From an overview of certain cultural mores that I have looked at, it seems certain that in certain parts of the world, women will not be allowed into their local magical societies because of the standing laws of the countries in which they live. In others, the magical societies have actually banned women from becoming full members.

Until those rules change, this fact cannot change in those societies and in those countries.

However, in our western, so-called civilized society, we still have some magical clubs that do not allow women to become full-fledged members either, if I recall correctly. If this is still true (and I am not at all certain about this), then this should be addressed as well - should the REST of us force our beliefs on these organizations and pressure them into allowing woment into their ranks?

See how tough this one can get?

Quote:
It is bad to be oppressed by a minority, but it is worse to be oppressed by a majority. For there is a reserve of latent power in the masses which, if it is called into play, the minority can seldom resist. But from the absolute will of an entire people there is no appeal, no redemption, no refuge but treason. - Lord Acton


To which I add:

Quote:
I may disagree with everything you say, but will defend unto death your right to say it. -Voltaire, or WIlliam Penn, depending on your source


Just something more to chew on...

Lee Darrow, C.H.
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<BR>"Because NICE Matters!"
magicfish
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What can we do to change that?


Should it be changed?
magicalaurie
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Interesting question, magicfish. If women are being kept out of magic against their will, because they are women, I think it should. Though there may be other freedoms that take priority. Back to how to go about it. You're on, Lee. Smile
tommy
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"Part of the "precipitate"? I don't think it is much to with men magicians they just do their thing. It is the public who call the tune and it is the public that women have to win. Men magicians can't persuade the public to go and see or like women magicians, the women must do that for themselves.
If there is a single truth about Magic, it is that nothing on earth so efficiently evades it.

Tommy
magicalaurie
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On 2006-05-31 04:19, Lee Darrow wrote:
I may disagree with everything you say, but will defend unto death your right to say it. -Voltaire, or WIlliam Penn, depending on your source

Defending someone's right to say something is different than endorsing, condoning, or enforcing their philosophy, I'd say.


Posted: May 31, 2006 12:00pm
-----------------------------------------
Quote:
On 2006-05-31 11:52, tommy wrote:
Men magicians can't persuade the public to go and see or like women magicians, the women must do that for themselves.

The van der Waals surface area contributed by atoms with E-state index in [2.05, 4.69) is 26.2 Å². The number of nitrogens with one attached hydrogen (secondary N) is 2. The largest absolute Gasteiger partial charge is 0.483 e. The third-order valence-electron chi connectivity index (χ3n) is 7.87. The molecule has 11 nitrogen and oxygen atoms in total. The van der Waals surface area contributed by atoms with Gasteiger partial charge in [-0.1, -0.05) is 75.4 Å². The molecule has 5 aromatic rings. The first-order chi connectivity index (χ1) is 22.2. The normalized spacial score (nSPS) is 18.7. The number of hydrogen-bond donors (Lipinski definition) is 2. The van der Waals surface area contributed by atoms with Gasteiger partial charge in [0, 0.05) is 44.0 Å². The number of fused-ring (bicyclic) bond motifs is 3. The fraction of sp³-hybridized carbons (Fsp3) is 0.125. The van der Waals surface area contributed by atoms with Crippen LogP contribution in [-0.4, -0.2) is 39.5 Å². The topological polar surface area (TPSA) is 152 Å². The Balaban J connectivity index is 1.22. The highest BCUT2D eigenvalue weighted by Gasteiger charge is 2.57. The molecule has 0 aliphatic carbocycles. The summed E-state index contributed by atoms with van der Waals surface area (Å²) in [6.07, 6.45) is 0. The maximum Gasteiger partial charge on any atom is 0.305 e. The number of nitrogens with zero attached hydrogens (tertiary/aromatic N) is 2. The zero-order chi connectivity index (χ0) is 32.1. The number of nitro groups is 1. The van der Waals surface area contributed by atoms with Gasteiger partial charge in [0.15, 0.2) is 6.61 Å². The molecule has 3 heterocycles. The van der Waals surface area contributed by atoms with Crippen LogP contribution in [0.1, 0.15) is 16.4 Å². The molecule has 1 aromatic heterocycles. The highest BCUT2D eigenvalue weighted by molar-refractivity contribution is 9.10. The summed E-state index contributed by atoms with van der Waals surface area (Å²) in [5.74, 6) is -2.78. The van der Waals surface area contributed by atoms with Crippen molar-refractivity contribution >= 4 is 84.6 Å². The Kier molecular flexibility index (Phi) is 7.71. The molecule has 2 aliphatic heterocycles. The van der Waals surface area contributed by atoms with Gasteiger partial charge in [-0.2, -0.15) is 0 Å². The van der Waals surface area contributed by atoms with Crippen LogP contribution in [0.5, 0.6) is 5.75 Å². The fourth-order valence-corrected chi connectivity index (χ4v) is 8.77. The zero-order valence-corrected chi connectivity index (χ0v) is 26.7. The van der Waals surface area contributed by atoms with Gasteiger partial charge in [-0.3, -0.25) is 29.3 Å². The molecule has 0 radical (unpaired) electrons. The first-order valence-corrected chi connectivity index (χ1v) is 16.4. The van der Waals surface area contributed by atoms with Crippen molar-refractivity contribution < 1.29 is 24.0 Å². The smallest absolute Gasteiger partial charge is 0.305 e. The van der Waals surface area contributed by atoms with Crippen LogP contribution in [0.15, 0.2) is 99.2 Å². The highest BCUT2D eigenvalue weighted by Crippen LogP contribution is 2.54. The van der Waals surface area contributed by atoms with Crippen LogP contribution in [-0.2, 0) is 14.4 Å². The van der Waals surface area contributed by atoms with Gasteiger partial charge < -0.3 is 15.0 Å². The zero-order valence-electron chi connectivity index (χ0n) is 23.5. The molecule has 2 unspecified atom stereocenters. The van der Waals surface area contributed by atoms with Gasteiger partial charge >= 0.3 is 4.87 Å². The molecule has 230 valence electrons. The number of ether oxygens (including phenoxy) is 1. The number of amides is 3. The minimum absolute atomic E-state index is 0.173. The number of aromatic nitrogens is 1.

Any entertainer, male or female, is ultimately responsible for drawing his/her audience. The support of reputable colleagues couldn't hurt, though. Smile
bishthemagish
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On 2006-05-31 11:52, tommy wrote:
"Part of the "precipitate"? I don't think it is much to with men magicians they just do their thing. It is the public who call the tune and it is the public that women have to win. Men magicians can't persuade the public to go and see or like women magicians, the women must do that for themselves.


While the men were away fighting in WW2 here in the USA the Baseball people felt that America still needed baseball. But there wasn't enough men to make up a professional baseball league because of WW2.

So they made and SOLD a WOMAN'S LEAUGE to the public and it did really well. When WW2 ended it was tossed out in favor of the men’s league. Many wanted the woman’s league to continue but the powers in the men’s league did not want the professional competition of the woman’s league getting some of the summer baseball business.

I think that has to do with show business.

Movies tried to kill the live show business in the theaters. They brought out the RKO vaudeville houses and put in the movie and pushed the live entertainment out. Then came TV and TV has just about pushed the live entertainment out.

It is about business and promoting big business.

A woman magician as well as a man makes it to the top by promoting and selling. Skill is secondary and needed to stay there. But it is the magic and magician that is promoted and used as a sales tool as far as getting viewers and selling adds to the viewers.

Houdini knew this and was one of the first magicians to tie in local businesses into his challenge box escapes using the local lumber yards and having them build the box. That was also successful because the employees of the lumber yards would buy tickets to see that show and the box escape.

Magic is a business! And promotion is part of the business!
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tommy